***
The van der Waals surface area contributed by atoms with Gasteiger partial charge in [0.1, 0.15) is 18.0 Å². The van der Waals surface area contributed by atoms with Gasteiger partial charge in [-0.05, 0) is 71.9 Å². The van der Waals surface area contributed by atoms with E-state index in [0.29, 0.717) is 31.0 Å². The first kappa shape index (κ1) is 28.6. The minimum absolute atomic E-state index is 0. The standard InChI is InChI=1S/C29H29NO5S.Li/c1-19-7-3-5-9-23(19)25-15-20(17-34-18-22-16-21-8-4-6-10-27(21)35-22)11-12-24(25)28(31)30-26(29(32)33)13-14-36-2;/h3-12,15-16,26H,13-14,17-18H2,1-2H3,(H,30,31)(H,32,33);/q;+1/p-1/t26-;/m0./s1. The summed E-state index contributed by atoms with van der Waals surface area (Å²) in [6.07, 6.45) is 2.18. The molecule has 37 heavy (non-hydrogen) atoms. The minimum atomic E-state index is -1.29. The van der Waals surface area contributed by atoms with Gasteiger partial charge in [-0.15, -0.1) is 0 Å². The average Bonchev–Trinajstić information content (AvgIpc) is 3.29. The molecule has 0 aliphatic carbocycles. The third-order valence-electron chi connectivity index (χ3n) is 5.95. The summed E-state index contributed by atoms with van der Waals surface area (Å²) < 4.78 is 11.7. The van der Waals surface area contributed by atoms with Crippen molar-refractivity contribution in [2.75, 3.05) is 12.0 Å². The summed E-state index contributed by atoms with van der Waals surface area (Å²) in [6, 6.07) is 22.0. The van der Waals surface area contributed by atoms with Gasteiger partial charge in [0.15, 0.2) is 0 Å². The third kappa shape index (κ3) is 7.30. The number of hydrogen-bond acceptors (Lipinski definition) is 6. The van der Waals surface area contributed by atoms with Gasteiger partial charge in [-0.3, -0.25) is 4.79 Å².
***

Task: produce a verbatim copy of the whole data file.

The van der Waals surface area contributed by atoms with Gasteiger partial charge in [0.1, 0.15) is 18.0 Å². The van der Waals surface area contributed by atoms with Gasteiger partial charge in [-0.05, 0) is 71.9 Å². The van der Waals surface area contributed by atoms with E-state index in [0.29, 0.717) is 31.0 Å². The first kappa shape index (κ1) is 28.6. The minimum absolute atomic E-state index is 0. The standard InChI is InChI=1S/C29H29NO5S.Li/c1-19-7-3-5-9-23(19)25-15-20(17-34-18-22-16-21-8-4-6-10-27(21)35-22)11-12-24(25)28(31)30-26(29(32)33)13-14-36-2;/h3-12,15-16,26H,13-14,17-18H2,1-2H3,(H,30,31)(H,32,33);/q;+1/p-1/t26-;/m0./s1. The summed E-state index contributed by atoms with van der Waals surface area (Å²) in [6.07, 6.45) is 2.18. The molecule has 37 heavy (non-hydrogen) atoms. The minimum atomic E-state index is -1.29. The van der Waals surface area contributed by atoms with Gasteiger partial charge in [-0.15, -0.1) is 0 Å². The average Bonchev–Trinajstić information content (AvgIpc) is 3.29. The molecule has 0 aliphatic carbocycles. The third-order valence-electron chi connectivity index (χ3n) is 5.95. The summed E-state index contributed by atoms with van der Waals surface area (Å²) < 4.78 is 11.7. The van der Waals surface area contributed by atoms with Crippen molar-refractivity contribution in [2.75, 3.05) is 12.0 Å². The summed E-state index contributed by atoms with van der Waals surface area (Å²) in [6, 6.07) is 22.0. The van der Waals surface area contributed by atoms with Gasteiger partial charge in [0.15, 0.2) is 0 Å². The third kappa shape index (κ3) is 7.30. The number of hydrogen-bond acceptors (Lipinski definition) is 6. The van der Waals surface area contributed by atoms with Gasteiger partial charge in [-0.3, -0.25) is 4.79 Å².